CIPO joins global patent framework

Canadian businesses looking for swift international recognition of their patents can celebrate this week. On Monday, the Canadian Intellectual Property Office entered into a global framework that will significantly reduce wait times for international patent approvals.

The new Global Patent Prosecution Highway improves on the individual PPH agreements of the past — replacing numerous bilateral agreements with a single, harmonized multilateral agreement.

Sean Alexander is a patent agent in the Vancouver office of Gowling Lafleur Henderson LLP. He notes, for those unfamiliar, that patent “prosecution” has nothing to do with criminal prosecution. “When you file a patent application and then argue with the patent office about whether it’s deserving of being granted, that’s called patent prosecution.”

The process typically lasts two to three years — a lengthy wait time that can be compounded if the applicant seeks prosecution in multiple jurisdictions. “Right now the process is very slow,” says Alexander. “You file your patent application. You request examination of the application, and then you can wait two, three years before you actually get an examination report from the patent office.”

What PPH agreements allow, then, is for an applicant to use patent approval in one jurisdiction in order to persuade a patent office in another jurisdiction with similar standards. “Canada, for example, will be persuaded by the U.S. finding that a patent claim is novel and inventive,” says Alexander.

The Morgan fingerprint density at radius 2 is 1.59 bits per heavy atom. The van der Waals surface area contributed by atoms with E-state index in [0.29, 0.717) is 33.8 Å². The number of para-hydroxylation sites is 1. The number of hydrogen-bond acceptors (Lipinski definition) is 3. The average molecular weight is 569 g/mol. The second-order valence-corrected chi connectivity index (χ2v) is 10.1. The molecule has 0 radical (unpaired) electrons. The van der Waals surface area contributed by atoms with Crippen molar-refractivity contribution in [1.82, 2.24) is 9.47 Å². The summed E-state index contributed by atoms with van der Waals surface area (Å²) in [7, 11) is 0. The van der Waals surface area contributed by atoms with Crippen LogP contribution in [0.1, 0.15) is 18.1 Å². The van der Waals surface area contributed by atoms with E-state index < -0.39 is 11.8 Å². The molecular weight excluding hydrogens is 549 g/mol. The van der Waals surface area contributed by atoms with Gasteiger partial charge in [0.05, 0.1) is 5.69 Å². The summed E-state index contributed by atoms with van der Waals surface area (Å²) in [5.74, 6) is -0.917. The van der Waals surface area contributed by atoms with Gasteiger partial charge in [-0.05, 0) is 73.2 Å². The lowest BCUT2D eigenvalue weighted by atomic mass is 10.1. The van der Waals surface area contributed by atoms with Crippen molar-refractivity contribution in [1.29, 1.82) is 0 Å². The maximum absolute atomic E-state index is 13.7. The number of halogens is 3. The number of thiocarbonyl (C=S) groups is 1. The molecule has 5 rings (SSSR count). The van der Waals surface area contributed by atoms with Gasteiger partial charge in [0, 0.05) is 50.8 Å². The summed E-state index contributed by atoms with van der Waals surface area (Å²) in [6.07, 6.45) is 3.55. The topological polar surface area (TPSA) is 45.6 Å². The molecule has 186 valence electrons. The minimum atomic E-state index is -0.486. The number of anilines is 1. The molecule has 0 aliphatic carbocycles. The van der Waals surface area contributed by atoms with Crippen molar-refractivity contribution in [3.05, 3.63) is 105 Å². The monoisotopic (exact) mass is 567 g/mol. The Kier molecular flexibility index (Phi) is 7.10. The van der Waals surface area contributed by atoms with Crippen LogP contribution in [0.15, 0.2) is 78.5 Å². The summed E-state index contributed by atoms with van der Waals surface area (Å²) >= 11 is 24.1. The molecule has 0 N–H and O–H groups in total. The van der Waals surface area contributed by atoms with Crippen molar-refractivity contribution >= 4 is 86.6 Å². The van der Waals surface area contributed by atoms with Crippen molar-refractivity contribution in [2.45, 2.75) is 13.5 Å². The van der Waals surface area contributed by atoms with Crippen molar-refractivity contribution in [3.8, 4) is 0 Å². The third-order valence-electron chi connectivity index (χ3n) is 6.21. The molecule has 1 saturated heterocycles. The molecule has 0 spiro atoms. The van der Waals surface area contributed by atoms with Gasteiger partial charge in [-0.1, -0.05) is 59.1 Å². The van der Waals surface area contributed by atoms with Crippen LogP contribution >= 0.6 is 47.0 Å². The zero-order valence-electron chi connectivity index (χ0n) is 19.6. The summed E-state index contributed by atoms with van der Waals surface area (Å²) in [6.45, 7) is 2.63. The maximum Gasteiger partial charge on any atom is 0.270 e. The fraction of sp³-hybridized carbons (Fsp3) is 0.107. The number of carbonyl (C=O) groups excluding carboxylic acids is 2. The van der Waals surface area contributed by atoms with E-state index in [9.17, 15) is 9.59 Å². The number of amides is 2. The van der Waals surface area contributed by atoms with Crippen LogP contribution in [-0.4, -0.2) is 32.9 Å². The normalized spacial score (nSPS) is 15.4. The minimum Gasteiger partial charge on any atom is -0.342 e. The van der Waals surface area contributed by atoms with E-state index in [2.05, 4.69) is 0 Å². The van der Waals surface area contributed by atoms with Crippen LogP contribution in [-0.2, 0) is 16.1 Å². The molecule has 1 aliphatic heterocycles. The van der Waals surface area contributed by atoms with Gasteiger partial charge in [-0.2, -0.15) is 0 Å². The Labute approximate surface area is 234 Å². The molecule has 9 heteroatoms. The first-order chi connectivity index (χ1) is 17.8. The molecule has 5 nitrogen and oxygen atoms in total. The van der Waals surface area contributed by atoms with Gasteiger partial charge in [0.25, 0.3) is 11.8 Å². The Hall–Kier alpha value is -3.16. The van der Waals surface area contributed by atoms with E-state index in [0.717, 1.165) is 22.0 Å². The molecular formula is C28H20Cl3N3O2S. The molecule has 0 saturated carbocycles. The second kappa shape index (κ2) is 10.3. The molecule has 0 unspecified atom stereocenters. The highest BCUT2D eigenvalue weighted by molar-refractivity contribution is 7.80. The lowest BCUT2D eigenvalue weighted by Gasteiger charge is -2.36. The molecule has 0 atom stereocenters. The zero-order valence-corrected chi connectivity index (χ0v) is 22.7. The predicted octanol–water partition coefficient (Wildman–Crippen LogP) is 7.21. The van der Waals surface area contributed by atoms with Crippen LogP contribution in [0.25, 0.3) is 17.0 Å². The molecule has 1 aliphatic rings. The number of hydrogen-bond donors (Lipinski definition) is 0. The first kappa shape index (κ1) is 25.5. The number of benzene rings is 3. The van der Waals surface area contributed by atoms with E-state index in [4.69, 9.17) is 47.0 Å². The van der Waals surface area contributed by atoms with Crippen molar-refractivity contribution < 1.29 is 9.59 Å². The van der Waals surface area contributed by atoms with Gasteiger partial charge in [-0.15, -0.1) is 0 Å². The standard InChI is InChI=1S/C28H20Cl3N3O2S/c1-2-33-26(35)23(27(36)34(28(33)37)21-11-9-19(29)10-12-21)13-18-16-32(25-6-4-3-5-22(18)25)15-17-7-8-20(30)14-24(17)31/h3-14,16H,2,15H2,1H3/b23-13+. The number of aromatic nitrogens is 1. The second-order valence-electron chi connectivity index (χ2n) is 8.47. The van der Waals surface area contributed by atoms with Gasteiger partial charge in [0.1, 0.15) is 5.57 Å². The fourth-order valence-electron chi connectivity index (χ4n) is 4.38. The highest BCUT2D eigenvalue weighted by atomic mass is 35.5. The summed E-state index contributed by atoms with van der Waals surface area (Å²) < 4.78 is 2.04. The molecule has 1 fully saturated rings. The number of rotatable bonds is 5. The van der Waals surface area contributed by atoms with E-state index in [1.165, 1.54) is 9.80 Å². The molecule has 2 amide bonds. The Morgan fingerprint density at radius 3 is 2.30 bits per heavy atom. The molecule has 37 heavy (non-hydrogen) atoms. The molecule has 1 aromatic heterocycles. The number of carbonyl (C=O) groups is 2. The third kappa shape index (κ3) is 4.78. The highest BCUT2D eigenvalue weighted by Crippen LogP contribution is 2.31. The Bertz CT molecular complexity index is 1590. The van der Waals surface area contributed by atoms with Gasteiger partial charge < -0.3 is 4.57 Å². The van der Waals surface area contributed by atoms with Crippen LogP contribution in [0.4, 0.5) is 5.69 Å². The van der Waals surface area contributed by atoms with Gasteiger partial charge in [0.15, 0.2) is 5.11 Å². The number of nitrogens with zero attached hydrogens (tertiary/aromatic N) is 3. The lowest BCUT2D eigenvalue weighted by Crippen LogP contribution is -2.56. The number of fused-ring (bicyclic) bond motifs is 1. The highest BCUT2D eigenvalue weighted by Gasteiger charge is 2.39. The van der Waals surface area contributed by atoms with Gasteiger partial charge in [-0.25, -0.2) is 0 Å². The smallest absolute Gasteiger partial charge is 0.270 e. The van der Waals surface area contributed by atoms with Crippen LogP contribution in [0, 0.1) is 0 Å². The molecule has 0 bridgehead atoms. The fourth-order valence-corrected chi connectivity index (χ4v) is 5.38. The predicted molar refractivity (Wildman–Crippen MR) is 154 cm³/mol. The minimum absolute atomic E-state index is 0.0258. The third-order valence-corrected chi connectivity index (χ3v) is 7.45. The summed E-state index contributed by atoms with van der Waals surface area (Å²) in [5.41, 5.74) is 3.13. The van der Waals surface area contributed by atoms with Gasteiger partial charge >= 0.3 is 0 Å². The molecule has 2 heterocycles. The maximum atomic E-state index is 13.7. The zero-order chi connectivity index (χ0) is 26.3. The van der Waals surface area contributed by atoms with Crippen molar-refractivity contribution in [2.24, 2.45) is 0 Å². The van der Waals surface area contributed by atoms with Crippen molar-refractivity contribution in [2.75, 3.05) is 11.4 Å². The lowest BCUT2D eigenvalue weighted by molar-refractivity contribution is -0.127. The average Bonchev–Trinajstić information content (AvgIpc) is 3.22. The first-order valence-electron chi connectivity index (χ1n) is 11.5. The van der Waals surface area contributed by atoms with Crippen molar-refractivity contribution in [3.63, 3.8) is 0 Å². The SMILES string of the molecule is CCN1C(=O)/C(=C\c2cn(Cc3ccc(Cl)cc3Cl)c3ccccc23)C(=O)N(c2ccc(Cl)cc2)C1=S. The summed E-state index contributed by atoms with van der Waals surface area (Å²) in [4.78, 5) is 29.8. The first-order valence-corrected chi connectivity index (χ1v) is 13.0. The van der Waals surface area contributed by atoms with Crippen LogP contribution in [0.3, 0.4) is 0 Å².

The effect is a greatly reduced prosecution time: “Instead of waiting a couple of years for the first action, you probably wait three to six months.”

The Global PPH program takes that concept one step further — allowing the applicant to persuade 15 other jurisdictions in a single application. (The Canadian Intellectual Property Office publishes a list of all PPH partners on its web site.)

“It’s going to be a benefit for a lot of companies applying for patents,” says Alexander, “because now instead of dealing with individual requirements, you’re just dealing with one single set of requirements.”

Recent articles & video

Support orders not automatically spent if ‘child of marriage’ hits age of majority: BC appeal court

BC Supreme Court partially varies will to ensure fair estate distribution

Lyne Raymond appointed to New Brunswick Provincial Court in Fredericton

BC Provincial Court welcomes new judges Parveen Nijjar and Paul Pearson

BC expands early resolution services for family law matters

Ontario Superior Court approves settlement in mortgage renewal class action

Most Read Articles

BC Supreme Court upholds trust company's estate administration amid beneficiary dispute

Alberta Court of Appeal reinstates sanctions on naturopathic doctor for unprofessional conduct

SCC reinforces Crown's narrow scope to appeal acquittal

Roberta Kaplan departs Kaplan Hecker & Fink amid controversy to launch new firm